When parents in Pennsylvania separate before they divorce, there may be a period of time during which there is no set child-support agreement. While many separated noncustodial parents contribute financially to the support of their children, there are situations in which this does not happen. As a result, the parent with primary physical custody may ask the court to order retroactive financial contributions, also known as "back child support".
Parents considering requesting back child support should be aware that the other parent may not be legally obligated to make these payments. Instead, judges may examine the situation and make decisions based on the specifics of the case.
A parent who believes that he or she is entitled to back support payments should keep careful records of a child's financial needs, as well as document evidence that support was requested, but that these requests were ignored or refused. For example, the custodial parent may want to download copies of emails in which support for the children was discussed and requested.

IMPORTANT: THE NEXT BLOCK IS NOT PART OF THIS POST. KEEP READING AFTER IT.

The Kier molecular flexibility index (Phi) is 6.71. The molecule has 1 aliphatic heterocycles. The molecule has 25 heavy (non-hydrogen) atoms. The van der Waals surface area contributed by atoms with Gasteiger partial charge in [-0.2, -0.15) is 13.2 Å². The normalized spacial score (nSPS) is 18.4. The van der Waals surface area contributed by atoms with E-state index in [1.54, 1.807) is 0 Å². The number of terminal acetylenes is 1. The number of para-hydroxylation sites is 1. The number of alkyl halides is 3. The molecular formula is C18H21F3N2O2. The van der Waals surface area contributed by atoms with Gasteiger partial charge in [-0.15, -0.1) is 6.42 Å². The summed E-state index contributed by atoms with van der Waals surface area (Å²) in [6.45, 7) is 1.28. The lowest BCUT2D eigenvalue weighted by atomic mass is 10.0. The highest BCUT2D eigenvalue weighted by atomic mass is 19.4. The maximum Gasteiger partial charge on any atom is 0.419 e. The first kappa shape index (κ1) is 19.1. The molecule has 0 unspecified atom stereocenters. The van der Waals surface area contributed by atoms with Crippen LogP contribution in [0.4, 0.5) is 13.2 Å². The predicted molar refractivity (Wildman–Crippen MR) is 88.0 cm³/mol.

Noncustodial parents who are likewise concerned about being required to make retroactive child support payments should also keep records of any money spent in support of their children. These records will be important in a court case or during negotiations.
Parents who are considering divorce or separation may benefit from speaking with an experienced family law attorney. The lawyer may be able to review the client's case and make recommendations regarding financial support, child custody and other applicable issues. In addition, families who are concerned about their current child support agreement may be able to work with a lawyer to obtain a modification of the original order.